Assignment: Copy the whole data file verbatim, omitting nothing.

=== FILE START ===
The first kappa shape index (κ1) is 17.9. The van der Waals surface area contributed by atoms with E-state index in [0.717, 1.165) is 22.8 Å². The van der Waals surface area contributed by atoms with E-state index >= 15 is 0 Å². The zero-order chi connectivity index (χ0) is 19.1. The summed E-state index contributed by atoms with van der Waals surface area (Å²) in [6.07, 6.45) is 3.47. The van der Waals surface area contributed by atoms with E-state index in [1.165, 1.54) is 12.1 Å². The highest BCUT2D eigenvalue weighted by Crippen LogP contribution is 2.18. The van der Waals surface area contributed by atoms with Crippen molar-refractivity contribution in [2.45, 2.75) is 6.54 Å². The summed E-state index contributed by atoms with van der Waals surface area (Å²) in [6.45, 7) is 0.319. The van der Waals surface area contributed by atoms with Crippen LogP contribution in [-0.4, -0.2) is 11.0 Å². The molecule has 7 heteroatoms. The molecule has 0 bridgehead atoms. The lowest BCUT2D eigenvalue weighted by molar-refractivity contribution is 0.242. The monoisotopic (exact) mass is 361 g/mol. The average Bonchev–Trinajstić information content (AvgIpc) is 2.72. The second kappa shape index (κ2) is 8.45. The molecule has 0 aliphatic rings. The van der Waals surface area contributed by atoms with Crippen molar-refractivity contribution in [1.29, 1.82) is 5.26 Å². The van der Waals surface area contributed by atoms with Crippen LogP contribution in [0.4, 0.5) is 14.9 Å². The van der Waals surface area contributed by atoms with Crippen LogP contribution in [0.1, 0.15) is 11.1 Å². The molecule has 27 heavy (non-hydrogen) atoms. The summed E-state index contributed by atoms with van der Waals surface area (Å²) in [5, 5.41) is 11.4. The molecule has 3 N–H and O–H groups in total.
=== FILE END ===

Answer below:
The first kappa shape index (κ1) is 17.9. The van der Waals surface area contributed by atoms with E-state index in [0.717, 1.165) is 22.8 Å². The van der Waals surface area contributed by atoms with E-state index >= 15 is 0 Å². The zero-order chi connectivity index (χ0) is 19.1. The summed E-state index contributed by atoms with van der Waals surface area (Å²) in [6.07, 6.45) is 3.47. The van der Waals surface area contributed by atoms with E-state index in [1.165, 1.54) is 12.1 Å². The highest BCUT2D eigenvalue weighted by Crippen LogP contribution is 2.18. The van der Waals surface area contributed by atoms with Crippen molar-refractivity contribution in [2.45, 2.75) is 6.54 Å². The summed E-state index contributed by atoms with van der Waals surface area (Å²) in [6.45, 7) is 0.319. The van der Waals surface area contributed by atoms with Crippen LogP contribution in [-0.4, -0.2) is 11.0 Å². The molecule has 7 heteroatoms. The molecule has 0 bridgehead atoms. The lowest BCUT2D eigenvalue weighted by molar-refractivity contribution is 0.242. The monoisotopic (exact) mass is 361 g/mol. The average Bonchev–Trinajstić information content (AvgIpc) is 2.72. The second kappa shape index (κ2) is 8.45. The molecule has 0 aliphatic rings. The van der Waals surface area contributed by atoms with Crippen molar-refractivity contribution in [1.29, 1.82) is 5.26 Å². The van der Waals surface area contributed by atoms with Crippen LogP contribution in [0.4, 0.5) is 14.9 Å². The van der Waals surface area contributed by atoms with Crippen LogP contribution in [0.1, 0.15) is 11.1 Å². The molecule has 27 heavy (non-hydrogen) atoms. The summed E-state index contributed by atoms with van der Waals surface area (Å²) in [5, 5.41) is 11.4. The molecule has 3 N–H and O–H groups in total.